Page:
In United States v. Georgia, the United States Supreme Court held, in a unanimous decision, that the rights protected under the Americans with Disabilities Act, or the ADA, extended to inmates held in state prisons. The Court also abolished sovereign immunity in cases where the Eighth Amendment is involved. The case came about as a result of Tony Goodman, a paraplegic man in a Georgia state prison, who attempted to sue the state under Title II of the ADA. The state of Georgia argued that they were immune to civil suits based on sovereign immunity under the Eleventh Amendment that holds that Congress cannot pass laws that allow non-consenting states to be sued by their people, except for specific circumstances. The US federal government interceded on Goodman's behalf, with the case then being taken up by the Supreme Court. US v. Georgia partially determined the extent to which the ADA covers disabled Americans, improved the situation of disabled individuals in state prison systems, and further eroded the sovereign immunity claimed by states in cases where ADA violations are alleged.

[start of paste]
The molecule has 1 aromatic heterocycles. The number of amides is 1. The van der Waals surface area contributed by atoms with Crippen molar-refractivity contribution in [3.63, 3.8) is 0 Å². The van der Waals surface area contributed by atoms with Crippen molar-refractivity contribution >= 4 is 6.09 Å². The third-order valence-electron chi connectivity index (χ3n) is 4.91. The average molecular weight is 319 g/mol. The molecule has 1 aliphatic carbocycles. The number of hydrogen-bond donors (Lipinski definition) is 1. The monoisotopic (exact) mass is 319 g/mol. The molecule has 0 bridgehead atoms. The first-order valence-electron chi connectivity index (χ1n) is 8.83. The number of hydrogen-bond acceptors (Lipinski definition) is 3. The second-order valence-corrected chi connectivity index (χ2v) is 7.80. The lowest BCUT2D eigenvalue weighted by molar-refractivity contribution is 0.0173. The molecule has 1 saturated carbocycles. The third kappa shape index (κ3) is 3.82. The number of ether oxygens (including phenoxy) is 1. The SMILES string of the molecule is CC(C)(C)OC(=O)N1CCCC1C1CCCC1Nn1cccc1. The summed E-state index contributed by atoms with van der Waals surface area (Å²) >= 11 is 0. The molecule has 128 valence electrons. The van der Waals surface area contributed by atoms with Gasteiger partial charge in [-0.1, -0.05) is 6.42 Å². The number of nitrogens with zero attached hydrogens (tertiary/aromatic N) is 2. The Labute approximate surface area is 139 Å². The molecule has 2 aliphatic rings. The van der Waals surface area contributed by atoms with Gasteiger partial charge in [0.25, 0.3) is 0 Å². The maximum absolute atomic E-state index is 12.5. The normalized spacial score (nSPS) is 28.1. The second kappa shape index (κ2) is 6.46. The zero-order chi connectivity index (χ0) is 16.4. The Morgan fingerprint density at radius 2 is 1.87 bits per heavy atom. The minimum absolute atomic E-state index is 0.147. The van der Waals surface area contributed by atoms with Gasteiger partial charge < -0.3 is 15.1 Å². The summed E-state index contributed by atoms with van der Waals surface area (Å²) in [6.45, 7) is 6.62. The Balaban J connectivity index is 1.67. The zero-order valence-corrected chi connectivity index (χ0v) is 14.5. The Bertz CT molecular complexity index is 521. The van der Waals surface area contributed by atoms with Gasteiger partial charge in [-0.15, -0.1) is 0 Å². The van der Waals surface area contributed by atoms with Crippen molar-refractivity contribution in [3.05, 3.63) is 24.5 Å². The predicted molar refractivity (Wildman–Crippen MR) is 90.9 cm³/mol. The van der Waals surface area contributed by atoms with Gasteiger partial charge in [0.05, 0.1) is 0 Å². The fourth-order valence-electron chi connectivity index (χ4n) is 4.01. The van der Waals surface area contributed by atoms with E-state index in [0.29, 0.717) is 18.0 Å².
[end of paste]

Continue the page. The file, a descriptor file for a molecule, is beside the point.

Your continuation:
In 1975, the United States Congress passed the Individuals with Disabilities Education Act, referred to as the IDEA, which codified the right of all American children to a free and appropriate public education regardless of disability status. The IDEA requires all public schools that accept federal funds to provide education that meets the needs of students with disabilities at the public expense. Prior to IDEA, many students with disabilities went without any educational opportunities, and many faced confinement in institutions. The IDEA enshrined the right to education for children with disabilities, allowing millions of children to learn in a public-school classroom by setting guidelines for accessibility and the instruction of students with disabilities in American public schools.